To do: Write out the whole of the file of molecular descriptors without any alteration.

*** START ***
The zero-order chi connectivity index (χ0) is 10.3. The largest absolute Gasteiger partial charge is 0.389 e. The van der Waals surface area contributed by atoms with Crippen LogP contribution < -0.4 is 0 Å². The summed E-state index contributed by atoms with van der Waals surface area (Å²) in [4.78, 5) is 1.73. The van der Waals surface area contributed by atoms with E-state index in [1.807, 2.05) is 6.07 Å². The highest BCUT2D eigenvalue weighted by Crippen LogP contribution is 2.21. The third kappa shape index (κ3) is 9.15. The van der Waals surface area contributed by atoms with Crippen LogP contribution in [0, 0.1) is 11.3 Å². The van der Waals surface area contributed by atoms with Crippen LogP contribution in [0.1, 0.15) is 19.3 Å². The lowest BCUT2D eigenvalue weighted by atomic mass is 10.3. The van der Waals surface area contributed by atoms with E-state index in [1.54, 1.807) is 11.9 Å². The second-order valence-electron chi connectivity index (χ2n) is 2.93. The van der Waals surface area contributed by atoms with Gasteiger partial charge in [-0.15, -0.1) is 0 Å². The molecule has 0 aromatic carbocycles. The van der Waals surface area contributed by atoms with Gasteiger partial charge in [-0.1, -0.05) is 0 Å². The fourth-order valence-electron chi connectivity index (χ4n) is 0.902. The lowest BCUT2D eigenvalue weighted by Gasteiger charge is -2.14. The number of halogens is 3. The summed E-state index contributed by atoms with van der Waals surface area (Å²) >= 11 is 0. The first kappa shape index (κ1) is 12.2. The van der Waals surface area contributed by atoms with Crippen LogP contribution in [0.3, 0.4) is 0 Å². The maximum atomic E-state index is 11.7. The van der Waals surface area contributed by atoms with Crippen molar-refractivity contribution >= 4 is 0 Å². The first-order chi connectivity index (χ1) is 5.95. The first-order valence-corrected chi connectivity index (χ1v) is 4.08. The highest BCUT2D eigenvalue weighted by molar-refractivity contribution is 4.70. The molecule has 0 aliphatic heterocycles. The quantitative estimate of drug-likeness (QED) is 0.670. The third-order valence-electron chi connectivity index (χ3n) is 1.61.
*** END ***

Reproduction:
The zero-order chi connectivity index (χ0) is 10.3. The largest absolute Gasteiger partial charge is 0.389 e. The van der Waals surface area contributed by atoms with Crippen LogP contribution < -0.4 is 0 Å². The summed E-state index contributed by atoms with van der Waals surface area (Å²) in [4.78, 5) is 1.73. The van der Waals surface area contributed by atoms with E-state index in [1.807, 2.05) is 6.07 Å². The highest BCUT2D eigenvalue weighted by Crippen LogP contribution is 2.21. The third kappa shape index (κ3) is 9.15. The van der Waals surface area contributed by atoms with Crippen LogP contribution in [0, 0.1) is 11.3 Å². The van der Waals surface area contributed by atoms with Crippen LogP contribution in [0.1, 0.15) is 19.3 Å². The lowest BCUT2D eigenvalue weighted by atomic mass is 10.3. The van der Waals surface area contributed by atoms with E-state index in [1.54, 1.807) is 11.9 Å². The second-order valence-electron chi connectivity index (χ2n) is 2.93. The van der Waals surface area contributed by atoms with Gasteiger partial charge in [-0.15, -0.1) is 0 Å². The molecule has 0 aromatic carbocycles. The van der Waals surface area contributed by atoms with Gasteiger partial charge in [-0.1, -0.05) is 0 Å². The fourth-order valence-electron chi connectivity index (χ4n) is 0.902. The lowest BCUT2D eigenvalue weighted by Gasteiger charge is -2.14. The number of halogens is 3. The summed E-state index contributed by atoms with van der Waals surface area (Å²) >= 11 is 0. The first kappa shape index (κ1) is 12.2. The van der Waals surface area contributed by atoms with Crippen LogP contribution in [0.3, 0.4) is 0 Å². The maximum atomic E-state index is 11.7. The van der Waals surface area contributed by atoms with Crippen molar-refractivity contribution >= 4 is 0 Å². The first-order chi connectivity index (χ1) is 5.95. The first-order valence-corrected chi connectivity index (χ1v) is 4.08. The highest BCUT2D eigenvalue weighted by molar-refractivity contribution is 4.70. The molecule has 0 aliphatic heterocycles. The quantitative estimate of drug-likeness (QED) is 0.670. The third-order valence-electron chi connectivity index (χ3n) is 1.61.